Minoring in Translation Studies is perhaps not the most typical choice for an undergrad hoping to go into medicine. And over the past couple years, I have often been asked how I see these two seemingly distinct fields of study interacting. But for me, the connections between translation and medicine are both clear and increasingly important.
On a daily basis, most physicians find themselves interacting with people from diverse backgrounds and identities. Sometimes that means working with patients who may not understand English or who struggle with comprehending often complicated medical jargon. Being an effective and compassionate health care provider requires physicians to bridge these communication divides. If that isn’t translation at work, I don’t know what is!
To further explore how translation and medicine interact, I spoke to Megumi Segawa, who has worked as a Japanese Healthcare Interpreter in the University of Michigan Health System since 2007.
Could you describe a little bit what medical interpreters do and how they function within the medical system?
Interpreter Services is a department at Michigan Medicine and we provide free interpreting services for patients with limited English and deaf and hard of hearing patients. Staff interpreters are available for Spanish, Arabic, Chinese, Japanese, Korean, French, Russian and American Sign Language. Basically we show up at the patient’s appointment and work with them throughout the medical encounter. We provide assistance at check-in, in-take, doctor visit, check-out, various testing and procedures, ER visits, and Labor & Delivery.
How long have you been working with the medical interpreters? How does someone get involved in this field?
I have been working as a staff Japanese interpreter since 2007 but started to work as a temp interpreter a few years before that. I had interpreting experiences in other fields before I joined Interpreter Services and learned about medicine and medical interpreting though training sessions and online. There’s a 40-hour medical interpreter training program called Bridging The Gap and that is something everyone must have before working as a healthcare interpreter.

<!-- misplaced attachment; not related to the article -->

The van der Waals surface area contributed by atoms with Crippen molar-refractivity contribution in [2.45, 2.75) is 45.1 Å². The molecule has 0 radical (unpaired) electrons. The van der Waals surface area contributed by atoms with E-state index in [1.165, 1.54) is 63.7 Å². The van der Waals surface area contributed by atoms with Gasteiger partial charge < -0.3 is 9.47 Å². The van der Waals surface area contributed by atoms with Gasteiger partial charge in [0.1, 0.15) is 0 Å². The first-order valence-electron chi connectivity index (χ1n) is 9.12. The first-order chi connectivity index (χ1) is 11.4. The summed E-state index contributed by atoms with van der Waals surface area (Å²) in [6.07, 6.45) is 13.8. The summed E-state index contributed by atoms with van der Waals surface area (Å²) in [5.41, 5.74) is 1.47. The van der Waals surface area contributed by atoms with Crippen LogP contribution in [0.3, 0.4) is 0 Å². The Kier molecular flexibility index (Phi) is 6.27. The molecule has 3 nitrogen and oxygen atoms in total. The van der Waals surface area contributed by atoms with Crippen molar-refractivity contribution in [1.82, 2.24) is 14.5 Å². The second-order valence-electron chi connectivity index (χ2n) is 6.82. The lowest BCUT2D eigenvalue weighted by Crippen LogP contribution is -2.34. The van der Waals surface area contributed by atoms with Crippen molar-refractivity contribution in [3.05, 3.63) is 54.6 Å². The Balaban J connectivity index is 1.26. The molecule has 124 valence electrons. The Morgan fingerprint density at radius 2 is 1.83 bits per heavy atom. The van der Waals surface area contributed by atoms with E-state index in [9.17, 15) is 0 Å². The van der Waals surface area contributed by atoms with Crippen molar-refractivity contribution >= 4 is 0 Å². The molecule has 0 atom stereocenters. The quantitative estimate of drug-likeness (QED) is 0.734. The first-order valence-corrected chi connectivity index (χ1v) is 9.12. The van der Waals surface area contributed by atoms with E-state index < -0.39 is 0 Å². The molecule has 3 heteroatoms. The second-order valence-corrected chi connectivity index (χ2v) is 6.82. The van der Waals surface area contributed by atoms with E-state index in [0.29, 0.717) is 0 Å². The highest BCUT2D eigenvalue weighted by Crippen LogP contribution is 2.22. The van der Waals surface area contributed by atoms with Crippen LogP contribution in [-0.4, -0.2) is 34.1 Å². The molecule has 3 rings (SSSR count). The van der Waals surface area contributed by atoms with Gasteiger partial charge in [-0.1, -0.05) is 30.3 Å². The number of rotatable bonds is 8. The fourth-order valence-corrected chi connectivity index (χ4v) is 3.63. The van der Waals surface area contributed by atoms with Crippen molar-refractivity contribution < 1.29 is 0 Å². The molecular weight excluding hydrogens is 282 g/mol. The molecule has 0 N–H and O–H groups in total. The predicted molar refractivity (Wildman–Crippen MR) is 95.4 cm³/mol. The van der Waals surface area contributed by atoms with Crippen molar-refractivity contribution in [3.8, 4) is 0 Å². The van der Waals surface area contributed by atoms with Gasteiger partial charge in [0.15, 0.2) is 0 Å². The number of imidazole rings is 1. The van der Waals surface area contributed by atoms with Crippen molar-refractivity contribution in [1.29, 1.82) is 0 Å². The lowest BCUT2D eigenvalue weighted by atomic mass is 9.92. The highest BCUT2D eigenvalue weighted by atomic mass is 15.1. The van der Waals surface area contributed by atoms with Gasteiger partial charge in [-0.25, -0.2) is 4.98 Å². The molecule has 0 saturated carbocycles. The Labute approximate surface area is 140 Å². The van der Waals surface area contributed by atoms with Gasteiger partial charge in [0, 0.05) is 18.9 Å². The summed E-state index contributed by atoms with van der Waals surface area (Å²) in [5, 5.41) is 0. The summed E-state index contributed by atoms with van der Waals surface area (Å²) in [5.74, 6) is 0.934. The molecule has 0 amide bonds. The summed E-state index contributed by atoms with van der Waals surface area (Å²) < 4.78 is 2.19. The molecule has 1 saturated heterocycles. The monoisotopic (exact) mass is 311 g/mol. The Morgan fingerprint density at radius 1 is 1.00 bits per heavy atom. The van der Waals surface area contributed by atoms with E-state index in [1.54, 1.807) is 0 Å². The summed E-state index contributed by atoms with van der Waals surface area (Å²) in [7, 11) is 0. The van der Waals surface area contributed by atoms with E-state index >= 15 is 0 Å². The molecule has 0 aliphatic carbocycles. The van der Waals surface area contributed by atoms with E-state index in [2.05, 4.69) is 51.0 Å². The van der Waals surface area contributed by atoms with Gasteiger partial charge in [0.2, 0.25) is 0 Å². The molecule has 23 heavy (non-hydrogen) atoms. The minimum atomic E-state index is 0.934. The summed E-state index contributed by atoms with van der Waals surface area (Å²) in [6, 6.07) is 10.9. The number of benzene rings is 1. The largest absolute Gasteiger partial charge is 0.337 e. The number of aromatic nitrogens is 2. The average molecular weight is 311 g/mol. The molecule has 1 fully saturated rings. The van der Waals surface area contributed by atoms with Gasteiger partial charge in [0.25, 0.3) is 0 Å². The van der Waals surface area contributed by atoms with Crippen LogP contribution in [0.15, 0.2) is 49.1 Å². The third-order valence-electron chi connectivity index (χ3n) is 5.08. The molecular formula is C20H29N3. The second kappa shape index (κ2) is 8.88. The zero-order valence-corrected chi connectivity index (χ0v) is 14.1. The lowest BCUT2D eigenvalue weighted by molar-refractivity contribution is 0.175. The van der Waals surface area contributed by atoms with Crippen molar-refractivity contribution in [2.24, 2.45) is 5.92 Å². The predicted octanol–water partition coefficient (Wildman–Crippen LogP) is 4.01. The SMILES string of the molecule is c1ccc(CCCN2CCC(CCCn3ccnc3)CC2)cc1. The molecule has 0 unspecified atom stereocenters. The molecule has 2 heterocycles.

What are the biggest challenges you’ve faced as an interpreter?
Interpreting for terminally ill patients are always difficult. Similarly interpreting for parents whose baby/child has serious problems is also very tough. What is hard in those situations is that you feel as if you were delivering “bad news.” On top of that, you also have to voice the reaction to the news, so you end up feeling everyone’s pain.
How many interpreters are active in UMHS and how many languages do you accommodate?
I think we have about 100 interpreters including staff interpreters and temp interpreters. We have many temp interpreters for languages other than the 7 foreign languages I mentioned in Q1 such as Romanian, Polish, Greek, Somali, and Hindi. When there is no in-person interpreter available, we provide phone interpreting services through an outside agency.
Are there any other things you’d like to add?
We also translate medical records and patient education materials for providers and patients. Translation and interpretation are rather different things. Just like not all bilingual people are good at interpreting, not all interpreters are good translators and visa versa.
-Interview by Anjali Alangaden